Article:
Birds do it, bees do it. Every creature with a brain does it.
Sleep, that is. While our human minds and sleep cycles are unique to our species, we share many features with our animal cousins. Not least being the circadian rhythms that can govern our sleep patterns, and therefore affect alertness and overall health. Scientists have long turned to animals in order to better understand sleep generally and, they hope, to better understand us. Here are five examples:
Fruit Flies & Sleep Patterns
The fruit fly is among the most-studied lab creatures, in part because the tiny insect is easy to raise and breeds quickly.
In 2000, separate groups of researchers from the Neurosciences Institute in California and the University of Pennsylvania used the fruit fly to define sleep in insects for the first time. The scientists found that the flies — like us — are harder to disturb when they are at rest, and that they need extra shut-eye the day after sleep deprivation. Fruit flies and other insects make it possible for scientists to explore the genes and molecular pathways involved in sleep.
Cats & REM
In the 1960s, French researchers used cats as a model to study the role of REM — the sleep cycle in which most of our dreams occur.
Although you may feel bad for the cats, the method was clever: Researchers forced felines onto platforms floating in water for up to 26 hours. The cats could sleep while standing or crouching, but during REM their bodies relaxed and they fell into the water. And, quite naturally, woke up.
After the experiments, the REM-deprived cats had narcolepsy-like episodes, suggesting the importance of the sleep stage in normal daily biological function.
Mice & Restoration
Why any of us need sleep remains a bit of a mystery. When humans and other mammals go through REM cycles, our muscles are paralyzed so that we don’t physically act out our dreams. It’s a vulnerable state, particularly if predators and other threats lurk nearby. And because sleep is widespread across so many species, evolution must have kept it for a reason.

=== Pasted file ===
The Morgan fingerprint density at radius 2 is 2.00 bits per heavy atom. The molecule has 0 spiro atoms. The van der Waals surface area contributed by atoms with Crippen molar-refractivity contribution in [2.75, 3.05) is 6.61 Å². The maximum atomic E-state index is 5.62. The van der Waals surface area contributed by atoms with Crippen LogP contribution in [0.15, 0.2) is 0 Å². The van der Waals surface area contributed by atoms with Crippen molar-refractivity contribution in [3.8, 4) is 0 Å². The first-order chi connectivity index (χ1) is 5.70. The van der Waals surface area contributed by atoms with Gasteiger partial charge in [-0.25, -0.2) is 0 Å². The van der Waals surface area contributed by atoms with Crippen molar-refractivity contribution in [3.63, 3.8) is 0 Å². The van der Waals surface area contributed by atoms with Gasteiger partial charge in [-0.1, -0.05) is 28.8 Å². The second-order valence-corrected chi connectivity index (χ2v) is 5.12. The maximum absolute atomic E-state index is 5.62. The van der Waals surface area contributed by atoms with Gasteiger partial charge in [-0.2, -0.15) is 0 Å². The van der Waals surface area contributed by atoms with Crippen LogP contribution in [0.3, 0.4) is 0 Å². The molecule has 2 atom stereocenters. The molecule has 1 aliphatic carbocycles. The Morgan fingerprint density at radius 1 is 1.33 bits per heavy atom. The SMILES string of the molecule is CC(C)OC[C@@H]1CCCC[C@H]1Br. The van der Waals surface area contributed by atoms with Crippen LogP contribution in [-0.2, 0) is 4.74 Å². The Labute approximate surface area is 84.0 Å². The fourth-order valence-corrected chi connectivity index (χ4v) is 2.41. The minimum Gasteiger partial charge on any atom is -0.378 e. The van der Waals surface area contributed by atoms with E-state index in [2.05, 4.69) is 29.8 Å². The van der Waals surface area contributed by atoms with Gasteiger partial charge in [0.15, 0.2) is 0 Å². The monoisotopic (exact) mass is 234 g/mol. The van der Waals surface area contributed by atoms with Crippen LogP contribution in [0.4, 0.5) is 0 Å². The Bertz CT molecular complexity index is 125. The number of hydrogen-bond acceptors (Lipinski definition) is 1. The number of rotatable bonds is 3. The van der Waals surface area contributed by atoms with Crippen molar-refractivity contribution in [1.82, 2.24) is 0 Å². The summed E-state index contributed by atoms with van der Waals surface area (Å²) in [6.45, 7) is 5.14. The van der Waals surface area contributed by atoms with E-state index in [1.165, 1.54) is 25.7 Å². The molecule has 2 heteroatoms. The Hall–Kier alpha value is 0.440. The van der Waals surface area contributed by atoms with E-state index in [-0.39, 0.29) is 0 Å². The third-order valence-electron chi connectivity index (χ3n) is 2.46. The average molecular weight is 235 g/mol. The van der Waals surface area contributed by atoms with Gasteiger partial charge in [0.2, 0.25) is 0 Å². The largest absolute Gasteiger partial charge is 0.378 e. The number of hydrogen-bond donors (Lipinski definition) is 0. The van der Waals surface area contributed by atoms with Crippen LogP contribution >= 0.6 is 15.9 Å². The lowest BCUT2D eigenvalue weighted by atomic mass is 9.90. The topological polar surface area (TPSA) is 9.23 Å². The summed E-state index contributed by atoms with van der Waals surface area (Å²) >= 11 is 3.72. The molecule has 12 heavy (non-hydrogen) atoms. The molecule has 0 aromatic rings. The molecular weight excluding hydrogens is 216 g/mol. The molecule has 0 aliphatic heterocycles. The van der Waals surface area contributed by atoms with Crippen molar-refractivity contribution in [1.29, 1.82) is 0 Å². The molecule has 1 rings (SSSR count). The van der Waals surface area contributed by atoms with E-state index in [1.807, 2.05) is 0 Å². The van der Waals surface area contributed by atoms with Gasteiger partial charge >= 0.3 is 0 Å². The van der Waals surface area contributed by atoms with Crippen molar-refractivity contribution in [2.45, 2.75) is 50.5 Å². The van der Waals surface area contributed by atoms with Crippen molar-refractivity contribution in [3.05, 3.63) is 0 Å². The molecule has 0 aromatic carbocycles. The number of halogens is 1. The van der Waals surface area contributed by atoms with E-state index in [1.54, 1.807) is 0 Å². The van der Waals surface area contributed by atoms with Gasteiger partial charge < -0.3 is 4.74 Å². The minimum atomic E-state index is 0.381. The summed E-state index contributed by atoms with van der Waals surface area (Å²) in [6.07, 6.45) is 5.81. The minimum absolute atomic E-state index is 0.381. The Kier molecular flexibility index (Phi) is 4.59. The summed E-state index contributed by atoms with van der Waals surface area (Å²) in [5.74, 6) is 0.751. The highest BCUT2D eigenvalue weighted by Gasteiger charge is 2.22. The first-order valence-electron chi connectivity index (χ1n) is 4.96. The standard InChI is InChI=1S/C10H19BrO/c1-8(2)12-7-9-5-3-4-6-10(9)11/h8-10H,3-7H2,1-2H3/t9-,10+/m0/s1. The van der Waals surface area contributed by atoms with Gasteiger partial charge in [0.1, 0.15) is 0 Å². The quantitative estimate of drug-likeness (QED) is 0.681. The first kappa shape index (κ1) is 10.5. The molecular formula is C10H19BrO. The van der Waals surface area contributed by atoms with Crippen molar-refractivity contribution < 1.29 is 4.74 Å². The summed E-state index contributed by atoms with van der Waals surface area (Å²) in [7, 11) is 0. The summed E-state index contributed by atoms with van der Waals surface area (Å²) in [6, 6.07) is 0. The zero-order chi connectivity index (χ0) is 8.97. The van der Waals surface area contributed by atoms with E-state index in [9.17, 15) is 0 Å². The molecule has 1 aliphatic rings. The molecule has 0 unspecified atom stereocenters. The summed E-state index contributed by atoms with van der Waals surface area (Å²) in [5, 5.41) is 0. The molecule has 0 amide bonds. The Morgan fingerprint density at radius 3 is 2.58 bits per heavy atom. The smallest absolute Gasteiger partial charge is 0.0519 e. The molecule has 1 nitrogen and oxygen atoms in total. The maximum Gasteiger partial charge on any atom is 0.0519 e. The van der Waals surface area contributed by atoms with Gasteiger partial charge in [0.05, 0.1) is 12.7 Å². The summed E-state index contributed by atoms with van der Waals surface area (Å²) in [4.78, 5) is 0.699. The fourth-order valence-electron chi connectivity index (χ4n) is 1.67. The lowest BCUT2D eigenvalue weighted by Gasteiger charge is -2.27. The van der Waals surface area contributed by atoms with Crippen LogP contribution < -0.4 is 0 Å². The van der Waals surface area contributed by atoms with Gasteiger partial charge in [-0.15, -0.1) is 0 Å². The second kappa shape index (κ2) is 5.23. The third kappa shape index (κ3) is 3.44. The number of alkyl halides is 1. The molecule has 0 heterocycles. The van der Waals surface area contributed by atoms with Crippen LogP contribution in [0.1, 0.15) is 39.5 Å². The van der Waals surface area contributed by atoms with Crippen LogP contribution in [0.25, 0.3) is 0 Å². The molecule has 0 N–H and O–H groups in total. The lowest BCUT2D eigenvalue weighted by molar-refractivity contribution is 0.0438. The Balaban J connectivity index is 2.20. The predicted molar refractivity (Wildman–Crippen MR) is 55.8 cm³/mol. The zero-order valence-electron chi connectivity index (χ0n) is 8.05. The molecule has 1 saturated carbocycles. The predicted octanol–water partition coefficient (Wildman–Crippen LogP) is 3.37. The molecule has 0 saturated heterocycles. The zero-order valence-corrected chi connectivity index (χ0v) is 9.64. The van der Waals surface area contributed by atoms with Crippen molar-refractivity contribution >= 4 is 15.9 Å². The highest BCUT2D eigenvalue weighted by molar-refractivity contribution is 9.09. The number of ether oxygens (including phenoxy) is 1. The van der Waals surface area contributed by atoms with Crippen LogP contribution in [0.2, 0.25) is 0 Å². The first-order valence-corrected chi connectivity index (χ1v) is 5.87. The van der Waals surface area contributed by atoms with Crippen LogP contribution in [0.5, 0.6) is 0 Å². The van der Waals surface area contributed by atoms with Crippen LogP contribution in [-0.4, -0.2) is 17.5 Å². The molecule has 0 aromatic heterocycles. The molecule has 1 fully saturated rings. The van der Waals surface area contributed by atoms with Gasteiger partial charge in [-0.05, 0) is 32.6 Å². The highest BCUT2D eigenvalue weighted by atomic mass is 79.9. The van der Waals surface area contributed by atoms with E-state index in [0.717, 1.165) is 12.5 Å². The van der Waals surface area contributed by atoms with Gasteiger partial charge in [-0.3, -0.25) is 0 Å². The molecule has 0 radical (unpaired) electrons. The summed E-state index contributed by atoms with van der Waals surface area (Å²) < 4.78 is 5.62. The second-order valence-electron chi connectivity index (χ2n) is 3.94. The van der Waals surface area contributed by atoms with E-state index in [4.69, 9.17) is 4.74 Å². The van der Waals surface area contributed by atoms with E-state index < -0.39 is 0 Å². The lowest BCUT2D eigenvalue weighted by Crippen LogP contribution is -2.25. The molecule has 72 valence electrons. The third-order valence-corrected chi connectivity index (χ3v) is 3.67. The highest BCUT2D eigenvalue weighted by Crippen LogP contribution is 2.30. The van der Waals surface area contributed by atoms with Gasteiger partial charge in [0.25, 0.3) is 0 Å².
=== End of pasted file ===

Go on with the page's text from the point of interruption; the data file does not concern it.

In 2013, scientists from the University of Rochester Medical Center found one possible piece to the puzzle while studying mice. During sleep, cerebral spinal fluid cleared the mice brains of toxins, which means one of the main functions of sleep may be to help rid the brain of daily cellular waste.
English Bulldogs & Apnea
One look at a bulldog’s short snout and it’s no surprise that the pooch has trouble breathing. But even under that unusual façade, the bulldog suffers from abnormal anatomy of the upper airway, including an enlarged soft palate and unusually small windpipe opening.
In 1987, researchers found that these abnormalities make the animal a good model for studying sleep apnea — a disorder in which breathing gets interrupted several times a night, often by the tongue and soft palate obstructing the airway. Studying the animals, as well as subsequent research, may lead to new treatments for the condition.
Zebrafish & Melatonin
Melatonin is a hormone produced in the pineal gland in the brain, and it helps regulate our sleep and wake periods during our 24-hour circadian cycle.
In 2001, researchers from the Massachusetts Institute of Technology discovered that zebrafish — which are also used as a model for genetic research — use melatonin to reach a sleep-like state. The research suggested that the fish could help scientists study the molecular pathways for melatonin, as well as testing and discovering new sleep aids.